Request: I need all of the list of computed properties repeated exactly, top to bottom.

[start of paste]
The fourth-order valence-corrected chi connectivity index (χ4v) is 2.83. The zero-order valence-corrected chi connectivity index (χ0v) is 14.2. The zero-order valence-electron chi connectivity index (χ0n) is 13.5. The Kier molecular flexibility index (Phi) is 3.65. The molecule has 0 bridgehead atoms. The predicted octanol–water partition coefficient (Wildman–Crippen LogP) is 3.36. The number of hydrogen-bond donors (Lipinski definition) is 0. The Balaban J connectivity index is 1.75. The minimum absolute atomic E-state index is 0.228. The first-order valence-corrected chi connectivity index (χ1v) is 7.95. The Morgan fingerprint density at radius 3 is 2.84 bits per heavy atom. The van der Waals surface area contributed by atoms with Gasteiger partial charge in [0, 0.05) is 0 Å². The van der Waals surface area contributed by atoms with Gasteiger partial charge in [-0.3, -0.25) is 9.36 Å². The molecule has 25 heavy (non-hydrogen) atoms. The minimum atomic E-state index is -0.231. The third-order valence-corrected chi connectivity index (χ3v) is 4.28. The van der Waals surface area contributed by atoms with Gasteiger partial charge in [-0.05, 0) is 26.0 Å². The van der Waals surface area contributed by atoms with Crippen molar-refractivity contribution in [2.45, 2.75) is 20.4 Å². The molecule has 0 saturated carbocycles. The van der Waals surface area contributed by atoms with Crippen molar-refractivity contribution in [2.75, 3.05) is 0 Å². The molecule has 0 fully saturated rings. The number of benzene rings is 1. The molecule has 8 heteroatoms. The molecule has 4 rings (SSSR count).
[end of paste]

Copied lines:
The fourth-order valence-corrected chi connectivity index (χ4v) is 2.83. The zero-order valence-corrected chi connectivity index (χ0v) is 14.2. The zero-order valence-electron chi connectivity index (χ0n) is 13.5. The Kier molecular flexibility index (Phi) is 3.65. The molecule has 0 bridgehead atoms. The predicted octanol–water partition coefficient (Wildman–Crippen LogP) is 3.36. The number of hydrogen-bond donors (Lipinski definition) is 0. The Balaban J connectivity index is 1.75. The minimum absolute atomic E-state index is 0.228. The first-order valence-corrected chi connectivity index (χ1v) is 7.95. The Morgan fingerprint density at radius 3 is 2.84 bits per heavy atom. The van der Waals surface area contributed by atoms with Gasteiger partial charge in [0, 0.05) is 0 Å². The van der Waals surface area contributed by atoms with Gasteiger partial charge in [-0.3, -0.25) is 9.36 Å². The molecule has 25 heavy (non-hydrogen) atoms. The minimum atomic E-state index is -0.231. The third-order valence-corrected chi connectivity index (χ3v) is 4.28. The van der Waals surface area contributed by atoms with Gasteiger partial charge in [-0.05, 0) is 26.0 Å². The van der Waals surface area contributed by atoms with Crippen molar-refractivity contribution in [2.45, 2.75) is 20.4 Å². The molecule has 0 saturated carbocycles. The van der Waals surface area contributed by atoms with Crippen molar-refractivity contribution in [2.75, 3.05) is 0 Å². The molecule has 0 fully saturated rings. The number of benzene rings is 1. The molecule has 8 heteroatoms. The molecule has 4 rings (SSSR count).